63 Dead In Baghdad Bombings
Less than a week after American forces finally vacated the country, Iraq looks to be returning to form:
BAGHDAD — A wave of coordinated explosions ripped across Baghdad early on Thursday, killing at least 63 people, wounding more than 180 and jolting a country already unsettled by a deepening political crisis and the absence of American troops.
Using car bombs and improvised explosive devices, insurgents attacked markets, grocery stores, schools and government buildings in a dozen neighborhoods in central and eastern part of the capital.
The attacks marked the most significant violence in Iraq since the last American troops pulled out of the country earlier this week. So far, the withdrawal and the bitter fighting between Prime Minister Nuri Kamal al-Maliki, a Shiite, and his political foes in Parliament have not been accompanied by a rise in violence. But Thursday’s attacks raised the specter that the crisis inside the government could spill into the streets.
The attacks came a day after Mr. Maliki threatened to abandon an American-backed power-sharing government created a year ago. The prime minister’s words at a televised news conference on Wednesday threw a fragile democracy into further turmoil after the departure of American troops, potentially tarnishing what has been cast as a major foreign policy achievement for President Obama.
There was no immediate claim of responsibility for the attacks on Thursday but they appeared similar to others conducted by the insurgent group, Al Qaeda in Iraq, which has tried to plunge the country back into a sectarian war by pitting Sunnis and Shiites against each other.
“This has nothing to do with the American withdrawal,” said Abdul Kareem Thirib, the head of the security committee for Baghdad’s provincial council. “When they were here, there were also explosions. We were the ones in control of the streets when the Americans were here. I think there will be more cowardly attacks in the coming days but we will face them and everything will be under control.”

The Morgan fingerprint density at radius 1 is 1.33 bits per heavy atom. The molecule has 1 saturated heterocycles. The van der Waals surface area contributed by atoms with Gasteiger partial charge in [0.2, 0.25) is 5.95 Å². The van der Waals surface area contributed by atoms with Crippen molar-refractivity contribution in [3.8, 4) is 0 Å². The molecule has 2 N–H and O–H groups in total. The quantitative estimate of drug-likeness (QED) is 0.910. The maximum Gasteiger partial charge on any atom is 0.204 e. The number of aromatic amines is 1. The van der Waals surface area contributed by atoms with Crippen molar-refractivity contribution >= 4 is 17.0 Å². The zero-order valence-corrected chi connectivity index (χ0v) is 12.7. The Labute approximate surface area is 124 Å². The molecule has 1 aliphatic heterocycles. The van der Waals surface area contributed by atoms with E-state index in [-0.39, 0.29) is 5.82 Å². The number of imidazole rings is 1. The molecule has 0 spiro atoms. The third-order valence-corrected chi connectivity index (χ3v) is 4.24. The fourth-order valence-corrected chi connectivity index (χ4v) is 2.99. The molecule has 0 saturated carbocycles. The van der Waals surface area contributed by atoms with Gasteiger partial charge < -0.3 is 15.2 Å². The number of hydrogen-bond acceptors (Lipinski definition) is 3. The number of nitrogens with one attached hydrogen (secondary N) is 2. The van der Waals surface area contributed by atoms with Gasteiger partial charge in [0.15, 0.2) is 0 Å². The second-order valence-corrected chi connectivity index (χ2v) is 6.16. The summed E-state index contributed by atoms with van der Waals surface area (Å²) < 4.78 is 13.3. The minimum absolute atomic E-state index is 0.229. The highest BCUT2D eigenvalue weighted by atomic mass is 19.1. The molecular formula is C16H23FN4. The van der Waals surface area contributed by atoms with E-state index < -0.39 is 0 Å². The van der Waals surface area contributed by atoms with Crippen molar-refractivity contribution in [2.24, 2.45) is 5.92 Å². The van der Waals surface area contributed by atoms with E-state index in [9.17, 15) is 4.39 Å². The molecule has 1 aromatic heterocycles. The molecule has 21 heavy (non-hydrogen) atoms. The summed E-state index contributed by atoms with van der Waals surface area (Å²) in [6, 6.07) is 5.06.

He added, “They are trying to send a message to say that ‘we are still here.'”
The attacks began around 6:30 a.m. as Iraqis were leaving for work and blasted apart stores just as shopkeepers were opening their metal gates.
The most deadly attack occurred in the bustling neighborhood of Karada where a car bomb aimed at offices for the government’s integrity committee killed 13 people and wounded 36. Medics and volunteers at the scene did not have enough stretchers for the wounded and dead so they slung bleeding bodies into blankets. Nearby apartment buildings were ripped apart and store windows were shattered as far as 10 blocks from the blast site.
One woman hobbled to the hospital on bloodied legs. When a man assisting her urged her into an ambulance, she said, “I don’t want anything from the government.”
A woman who had been searching for her son in the rubble of one blast learned of his death at the Ibn al-nafiz hospital in Karada. “My God, my God,” she screamed, running out of the emergency room.
Ali Suhail, 43, was opening his gleaming new electronics shop for the very first time when the explosion hurled him to the ground and destroyed an investment years in the making.
“Everybody has a dream — you need to open a store to achieve it,” he said, standing on a heap of broken glass. “Now I have a new dream: to leave this country.”
If this is the New Iraq, then one thinks Mr. Suhail won’t be the only person having that thought.